In 1949, Sparkman was instrumental in convincing the United States Department of the Army to transfer the missile development activities from Fort Bliss, Texas, to Redstone Arsenal. This brought Wernher von Braun and the German Operation Paperclip scientists and engineers to Huntsville, forming the foundation to what eventual became the NASA Marshall Space Flight Center.
In 1952, he was the Democratic Party's nominee for Vice President, running on the ticket of Adlai Stevenson. However, the election was won by the Republican candidate, Dwight D. Eisenhower. Sparkman was slated against Richard M. Nixon, a senatorial colleague from California.
In 1956, Sparkman was one of 82 representatives and 19 senators who signed the Southern Manifesto in opposition to the 1954 U.S. Supreme Court decision Brown v. Board of Education and racial integration. In 1956, the Democrats did not renominate Sparkman for vice president, opting instead for U.S. Senator Estes Kefauver of neighboring Tennessee. He voted against HR 6127, the Civil Rights Act of 1957. 
In 1960, Sparkman defeated the Republican Julian E. Elgin of Montgomery, who received 164,868 votes (29.8 percent) in the Senate contest. Six years later, Elgin ran again against Sparkman as an Independent but polled few votes. In 1966, Sparkman defeated another Republican, John Grenier, the former state GOP chairman and an attorney from Birmingham, who polled 39 percent of the vote.
Initially Grenier had planned to run for governor in 1966, and James D. Martin was poised to oppose John Sparkman, as Martin had four years earlier against Sparkman's colleague, J. Lister Hill. However, The New York Times predicted toppling the "tight one-party oligarchy" would be a herculean task. Though Sparkman trailed in some polls, The Times speculated that he would rebound because Alabamians were accustomed to voting straight Democratic tickets.
In his last Senate race in 1972, Sparkman easily defeated President Nixon's former Postmaster General, the Republican businessman Winton M. Blount of Montgomery, originally from Union Springs. On October 30, 1977, Sparkman became the longest serving senator in Alabama state history.
On November 16, 1985, John Sparkman died of a heart attack at Big Springs Manor Nursing Home in Huntsville, Alabama. He was eighty-five. Survived by his wife and daughter, he was interred in Huntsville at the historic Maple Hill Cemetery.
1972 Alabama United States Senatorial Election
|John Sparkman (D) (inc.) 62.3%|
|Winton M. Blount (R) 33.1%|
1966 Alabama United States Senatorial Election
|John Sparkman (D) (inc.) 60.1%|
|John Grenier (R) 39%|
1960 Alabama United States Senatorial Election
|John Sparkman (D) (inc.) 70.2%|
|Julian Elgin (R) 29.8%|
1954 Alabama United States Senatorial Election
|John Sparkman (D) (inc.) 82.5%|
|J. Foy Guin, Jr. (R) 17.5%|
1952 United States Presidential Election (Vice President's seat)
|Richard Nixon (R) 55.2%|
|John Sparkman (D) 44.3%|
|Charlotta Bass (Progressive) 0.2%|
|Enoch Holtwick (Prohibition) 0.1%|
1948 Alabama United States Senatorial Election
|John Sparkman (D) (inc.) 84%|
|John G. Parsons (R) 16%|
1946 Alabama United States Senatorial Election
John Sparkman (D) Unopposed
- Samford University (April 21, 2013). "John Jackson Sparkman 1899-1985". samford.edu.
- University of Alabama at Birmingham; Temnant S. McWillfams, James A. Lopez (July 1982). "Public Career of John Sparkman". mhsl.uab.edu.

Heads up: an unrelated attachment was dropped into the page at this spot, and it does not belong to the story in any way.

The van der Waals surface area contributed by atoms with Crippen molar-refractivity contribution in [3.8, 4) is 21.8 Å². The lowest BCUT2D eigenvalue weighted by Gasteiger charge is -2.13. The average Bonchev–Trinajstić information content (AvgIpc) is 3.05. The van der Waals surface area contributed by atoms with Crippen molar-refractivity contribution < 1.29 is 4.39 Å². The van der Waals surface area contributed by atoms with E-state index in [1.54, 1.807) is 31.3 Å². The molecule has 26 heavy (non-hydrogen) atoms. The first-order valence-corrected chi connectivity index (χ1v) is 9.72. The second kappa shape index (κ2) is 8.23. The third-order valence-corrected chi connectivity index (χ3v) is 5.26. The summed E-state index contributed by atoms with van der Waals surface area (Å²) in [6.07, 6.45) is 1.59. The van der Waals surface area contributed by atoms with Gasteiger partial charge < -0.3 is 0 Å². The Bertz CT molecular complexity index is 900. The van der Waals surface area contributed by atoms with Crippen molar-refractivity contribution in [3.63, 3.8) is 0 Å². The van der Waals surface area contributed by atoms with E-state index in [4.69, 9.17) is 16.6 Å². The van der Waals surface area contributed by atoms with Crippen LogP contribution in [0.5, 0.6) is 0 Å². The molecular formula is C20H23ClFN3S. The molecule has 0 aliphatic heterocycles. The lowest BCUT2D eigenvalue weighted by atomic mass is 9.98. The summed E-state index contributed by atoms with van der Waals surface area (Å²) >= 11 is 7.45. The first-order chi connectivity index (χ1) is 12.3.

- Alabama Department of Archives and History (March 14, 2007). "JOHN SPARKMAN The following biographical sketch was compiled at the time of induction into the Academy in 1969.". archives.alabama.gov.
- Associated Press (November 16, 1985). "FORMER SENATOR, VP CANDIDATE DEAD AT 86". apnewsarchive.com.
- Samuel L. Webb (January 24, 2008). "John J. Sparkman". encyclopediaofalabama.org.
- Rome News-Tribune (August 3, 1954). "Steady Rise Has Marked John Sparkman's Career". news.google.com.
- University of Georgia Press (2008). Carry It On: The War on Poverty and the Civil Rights Movement in Alabama, 1964-1972. books.google.com.
- The Gadsden Times (April 10, 1966). "Senator Sparkman Man Of The Hour". news.google.com.
- United States Government Printing Office (September 20, 1994). "DEDICATION OF THE JOHN J. SPARKMAN CENTER FOR MISSILE EXCELLENCE". gpo.gov.
- Lynda Brown (1998). "Alabama history: an annotated bibliography". books.google.com.
- Alabama State Bar (April 20, 2013). "John J. Sparkman (1899-1985)". alabar.org.
- United States Government Printing Office (2005). Andrew R. Dodge, Betty K. Koed, ed. "Biographical Directory of the United States Congress, 1774-2005". books.google.com.
- Kiwanis Club Huntsville, Alabama (April 21, 2013). "Past Presidents Kiwanis Club of Huntsville". kiwanisofhuntsvilleal.org.
- The Associated Press (August 3, 1952). The Palm Beach Post, ed. "From Log House To Senate Sparkman Story". news.google.com.
- "Universal Masonry Famous Masons". masonlar.org.
- Alabama Department of Archives and History (September 13, 2012). "THE ALABAMA HISTORICAL ASSOCIATION Historical Marker Program Colbert County". archives.alabama.gov.
- Clerk of the United States House of Representatives; Leroy D. Brandon (December 18, 1936). "STATISTICS OF THE CONGRESSIONAL ELECTION ON NOVEMBER 3, 1936". clerk.house.gov.
- United States House of Representatives Office of the Historian. "Democratic Whips (1899 to present)". history.house.gov.
- "Crime Fighting Senator Kefauver Dies Unexpectedly" The Associated Press, as reported in the Reading Eagle, Reading, Pennsylvania, August 10, 1963. Accessed July 18, 2012.
- The New York Times, October 2, 1965, p. 1; October 14, 1965, p. 40
- "STATES IN THE SENATE Alabama". senate.gov. April 21, 2013.
- Associated Press (November 18, 1985). Bangor Daily News, ed. "John Sparkman, former senator". news.google.com.
A history of Senator Sparkman's career in the House of Representatives was written in 1990 by Dr. Henry Walker.
- John Sparkman at the Biographical Directory of the United States Congress
- John Sparkman and the History Of Redstone Arsenal
- John Sparkman at Find a Grave
- A film clip "Longines Chronoscope with John J. Sparkman" is available for free download at the Internet Archive [more]